The spectacle of the brutality directed towards nonviolent protesters did not, however, have the effects that the protesters had intended. Arsenault argues that the Freedom Riders sought to melt the hardened hearts of America’s whites through their courageous, nonviolent tactics, but with the exception of ‘a few maverick politicians and left-leaning commentators’, the Riders gained little outside support. Southern editorialists denounced them as ‘crackpots’, ‘juvenile delinquents’, ‘mixers’ or miscegenationists, and ‘beatniks’. That some Riders were members of left-leaning political organisations led the press and leading Southern politicians to assert that they were ‘pawns in the hands of Communist powers that be’. It was a charge that carried real punch in the atmosphere of the Cold War.
The deprecation of the Riders’ motives and efficacy was not just a Southern conceit. New York-based Westbrook Pegler, the country’s leading conservative columnist, denounced them as ‘bands of insipid futilities of the type called bleeding hearts’ and ‘negative weaklings’. Even mainstream liberal opinion aligned against the Rides. The respected TV journalist David Brinkley commented on the NBC evening news that the Freedom Riders ‘are accomplishing nothing whatsoever and, on the contrary, doing positive harm’. Public opinion surveys showed that most whites – North and South – viewed them negatively. In a Gallup poll taken in June 1961, 64 per cent of white respondents nationwide disapproved, a sharp contrast to the 96 per cent of blacks surveyed by Jet magazine (a popular African-American periodical) who approved of them.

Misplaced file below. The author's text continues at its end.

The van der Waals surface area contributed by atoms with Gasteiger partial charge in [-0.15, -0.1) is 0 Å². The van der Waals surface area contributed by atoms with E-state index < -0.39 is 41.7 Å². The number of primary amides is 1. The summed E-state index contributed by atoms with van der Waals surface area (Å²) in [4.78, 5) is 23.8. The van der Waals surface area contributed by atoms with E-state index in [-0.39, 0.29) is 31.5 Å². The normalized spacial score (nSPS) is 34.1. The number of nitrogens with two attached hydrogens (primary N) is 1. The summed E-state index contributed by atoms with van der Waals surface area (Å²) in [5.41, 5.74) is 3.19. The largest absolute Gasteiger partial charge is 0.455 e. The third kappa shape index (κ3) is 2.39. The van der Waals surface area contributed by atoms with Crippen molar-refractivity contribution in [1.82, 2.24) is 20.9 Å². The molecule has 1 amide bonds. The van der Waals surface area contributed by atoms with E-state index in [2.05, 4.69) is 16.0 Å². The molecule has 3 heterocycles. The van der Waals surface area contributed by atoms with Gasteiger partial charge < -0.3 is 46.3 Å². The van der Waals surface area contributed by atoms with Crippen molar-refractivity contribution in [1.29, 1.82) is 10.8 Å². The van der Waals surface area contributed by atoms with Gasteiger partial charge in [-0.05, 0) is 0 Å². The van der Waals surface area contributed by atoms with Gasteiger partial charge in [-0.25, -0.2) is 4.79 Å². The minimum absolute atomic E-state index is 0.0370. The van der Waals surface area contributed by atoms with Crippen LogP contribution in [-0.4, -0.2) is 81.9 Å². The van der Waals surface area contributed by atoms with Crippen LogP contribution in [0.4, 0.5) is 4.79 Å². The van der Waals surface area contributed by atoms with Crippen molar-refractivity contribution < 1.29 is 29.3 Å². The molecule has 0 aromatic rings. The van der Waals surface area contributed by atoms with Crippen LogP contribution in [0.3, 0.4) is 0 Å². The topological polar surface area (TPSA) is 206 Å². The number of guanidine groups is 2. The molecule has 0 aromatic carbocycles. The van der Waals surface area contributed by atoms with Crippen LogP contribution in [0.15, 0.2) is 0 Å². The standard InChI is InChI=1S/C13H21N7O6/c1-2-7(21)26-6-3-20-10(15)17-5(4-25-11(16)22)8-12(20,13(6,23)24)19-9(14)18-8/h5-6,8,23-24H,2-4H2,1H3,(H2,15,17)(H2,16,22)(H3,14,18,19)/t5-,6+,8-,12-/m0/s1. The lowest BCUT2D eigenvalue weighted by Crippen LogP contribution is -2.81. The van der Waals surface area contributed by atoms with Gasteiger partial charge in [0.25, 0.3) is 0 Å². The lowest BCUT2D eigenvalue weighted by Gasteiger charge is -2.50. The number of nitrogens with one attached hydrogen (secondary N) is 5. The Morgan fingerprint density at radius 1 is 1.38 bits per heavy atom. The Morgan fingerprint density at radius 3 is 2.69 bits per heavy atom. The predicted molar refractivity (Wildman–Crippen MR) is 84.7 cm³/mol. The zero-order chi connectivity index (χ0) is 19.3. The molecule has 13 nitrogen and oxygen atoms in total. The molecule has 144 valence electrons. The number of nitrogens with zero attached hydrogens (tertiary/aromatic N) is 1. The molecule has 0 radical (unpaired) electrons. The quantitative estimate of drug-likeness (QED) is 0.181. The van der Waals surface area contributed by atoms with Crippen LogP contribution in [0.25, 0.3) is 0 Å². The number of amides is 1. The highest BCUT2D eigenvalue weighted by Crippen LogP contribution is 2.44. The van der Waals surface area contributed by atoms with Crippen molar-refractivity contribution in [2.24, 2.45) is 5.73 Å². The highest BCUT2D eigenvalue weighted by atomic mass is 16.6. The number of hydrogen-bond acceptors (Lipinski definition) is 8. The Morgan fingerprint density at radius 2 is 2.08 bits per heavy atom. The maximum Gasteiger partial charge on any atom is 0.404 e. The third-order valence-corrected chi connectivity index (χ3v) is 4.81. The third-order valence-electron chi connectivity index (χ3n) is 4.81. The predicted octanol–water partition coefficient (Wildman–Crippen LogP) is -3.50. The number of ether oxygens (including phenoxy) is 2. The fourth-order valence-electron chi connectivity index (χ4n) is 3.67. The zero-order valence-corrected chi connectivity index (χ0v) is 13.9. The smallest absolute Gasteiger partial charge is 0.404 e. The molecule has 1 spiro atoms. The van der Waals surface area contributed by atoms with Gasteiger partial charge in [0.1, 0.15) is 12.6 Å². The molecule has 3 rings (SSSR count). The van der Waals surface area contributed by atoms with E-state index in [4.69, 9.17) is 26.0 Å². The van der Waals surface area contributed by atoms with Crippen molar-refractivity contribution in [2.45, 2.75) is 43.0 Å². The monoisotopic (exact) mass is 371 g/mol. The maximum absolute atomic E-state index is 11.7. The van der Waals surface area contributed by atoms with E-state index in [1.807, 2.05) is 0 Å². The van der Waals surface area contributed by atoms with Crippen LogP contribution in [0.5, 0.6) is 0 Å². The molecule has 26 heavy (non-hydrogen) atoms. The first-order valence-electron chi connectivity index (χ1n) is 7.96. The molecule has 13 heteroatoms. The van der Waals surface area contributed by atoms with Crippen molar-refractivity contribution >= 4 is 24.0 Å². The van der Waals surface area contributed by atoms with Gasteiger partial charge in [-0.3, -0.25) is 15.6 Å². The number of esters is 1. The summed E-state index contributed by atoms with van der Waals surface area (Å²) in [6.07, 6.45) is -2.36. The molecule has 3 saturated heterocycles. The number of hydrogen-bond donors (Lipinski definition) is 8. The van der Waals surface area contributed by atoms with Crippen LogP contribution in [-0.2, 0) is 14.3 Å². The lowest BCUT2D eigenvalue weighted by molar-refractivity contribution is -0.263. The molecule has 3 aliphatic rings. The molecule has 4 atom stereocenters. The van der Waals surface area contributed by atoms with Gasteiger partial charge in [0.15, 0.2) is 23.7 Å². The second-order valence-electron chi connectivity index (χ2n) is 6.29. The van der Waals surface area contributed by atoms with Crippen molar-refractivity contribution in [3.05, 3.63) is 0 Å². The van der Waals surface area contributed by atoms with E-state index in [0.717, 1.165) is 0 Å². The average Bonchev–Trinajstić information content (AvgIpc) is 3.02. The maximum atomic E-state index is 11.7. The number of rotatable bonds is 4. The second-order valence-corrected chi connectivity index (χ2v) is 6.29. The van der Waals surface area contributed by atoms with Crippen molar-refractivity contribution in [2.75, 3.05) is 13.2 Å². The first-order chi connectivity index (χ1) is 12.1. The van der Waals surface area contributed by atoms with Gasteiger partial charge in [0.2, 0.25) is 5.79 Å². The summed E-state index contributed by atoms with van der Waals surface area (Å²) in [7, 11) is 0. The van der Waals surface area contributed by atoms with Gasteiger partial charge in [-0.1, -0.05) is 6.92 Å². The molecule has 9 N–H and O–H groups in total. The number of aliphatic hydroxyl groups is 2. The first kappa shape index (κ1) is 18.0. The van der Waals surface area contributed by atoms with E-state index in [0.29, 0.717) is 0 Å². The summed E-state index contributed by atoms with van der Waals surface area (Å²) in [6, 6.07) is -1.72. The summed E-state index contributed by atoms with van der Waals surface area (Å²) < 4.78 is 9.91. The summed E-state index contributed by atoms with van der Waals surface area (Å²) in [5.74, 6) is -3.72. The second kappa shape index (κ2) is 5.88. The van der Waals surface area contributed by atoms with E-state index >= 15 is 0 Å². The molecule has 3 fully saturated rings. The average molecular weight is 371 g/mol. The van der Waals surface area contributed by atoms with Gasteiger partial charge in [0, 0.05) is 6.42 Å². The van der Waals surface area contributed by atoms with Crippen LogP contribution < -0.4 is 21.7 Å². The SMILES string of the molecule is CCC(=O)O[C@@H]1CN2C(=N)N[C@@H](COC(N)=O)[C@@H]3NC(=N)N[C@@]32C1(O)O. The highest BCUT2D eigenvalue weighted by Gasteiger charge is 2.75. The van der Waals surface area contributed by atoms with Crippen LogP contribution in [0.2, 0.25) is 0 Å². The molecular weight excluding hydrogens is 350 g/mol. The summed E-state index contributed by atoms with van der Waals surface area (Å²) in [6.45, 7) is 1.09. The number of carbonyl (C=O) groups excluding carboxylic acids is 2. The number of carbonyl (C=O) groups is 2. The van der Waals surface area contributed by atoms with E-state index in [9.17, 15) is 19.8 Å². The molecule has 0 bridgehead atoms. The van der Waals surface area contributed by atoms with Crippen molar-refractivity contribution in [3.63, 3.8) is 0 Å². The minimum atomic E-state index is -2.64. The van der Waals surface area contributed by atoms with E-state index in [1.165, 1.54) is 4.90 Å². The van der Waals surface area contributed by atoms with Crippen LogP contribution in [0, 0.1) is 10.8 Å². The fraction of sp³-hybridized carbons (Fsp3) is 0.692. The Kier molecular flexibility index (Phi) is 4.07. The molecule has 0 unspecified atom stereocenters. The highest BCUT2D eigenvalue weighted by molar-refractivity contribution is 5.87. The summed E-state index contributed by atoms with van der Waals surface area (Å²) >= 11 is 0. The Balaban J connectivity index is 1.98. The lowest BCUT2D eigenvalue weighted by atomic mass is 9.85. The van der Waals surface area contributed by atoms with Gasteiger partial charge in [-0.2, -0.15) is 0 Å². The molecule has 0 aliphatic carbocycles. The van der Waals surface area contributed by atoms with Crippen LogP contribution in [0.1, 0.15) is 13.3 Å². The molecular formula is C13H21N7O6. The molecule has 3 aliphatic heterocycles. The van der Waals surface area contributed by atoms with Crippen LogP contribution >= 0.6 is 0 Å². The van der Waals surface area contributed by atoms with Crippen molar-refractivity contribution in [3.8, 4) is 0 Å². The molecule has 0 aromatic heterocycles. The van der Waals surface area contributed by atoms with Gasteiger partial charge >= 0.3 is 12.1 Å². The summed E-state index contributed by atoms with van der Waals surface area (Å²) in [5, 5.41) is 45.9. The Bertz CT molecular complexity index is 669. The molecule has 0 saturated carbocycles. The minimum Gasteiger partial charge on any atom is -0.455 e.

Enter the administration of President John F. Kennedy. He may have been hailed as a forward-looking liberal in the 1960s, but Kennedy’s reputation has since been shattered by a generation of historians who have chronicled his administration’s reluctance to confront the problem of civil rights. Arsenault shares their scepticism. After a breathtakingly close election, Kennedy was beholden to the Democratic Party’s Southern wing. The region was still dominated by one party, and he could not afford to alienate Southern voters. A gradualist with little interest in civil rights, Kennedy feared that the protests would taint America’s carefully manufactured international image in the midst of the Cold War. (His fears were not unfounded – in the struggle to win the allegiance of the Third World, the Soviets used images of beaten protesters and burning buses to bolster their claim that America was a sham democracy.) Administration officials tried to persuade the Freedom Riders to call off their journey and worked behind the scenes to pressure Southern officials to curb the violent counterprotests. Both efforts were in vain. Still, the negative publicity softened the Kennedy administration. Preoccupied with the crisis in Berlin – which happened simultaneously – Kennedy saw the protests as a harmful diversion. By late 1961, Cold War pressures led the administration to capitulate to the Freedom Riders’ demands. The White House supported federal regulations that would, for the first time, enforce laws forbidding segregation on interstate transport. Over the next few years, Jim Crow on buses and in terminals throughout the South gradually fell – largely as the result of the coercive power of the federal government.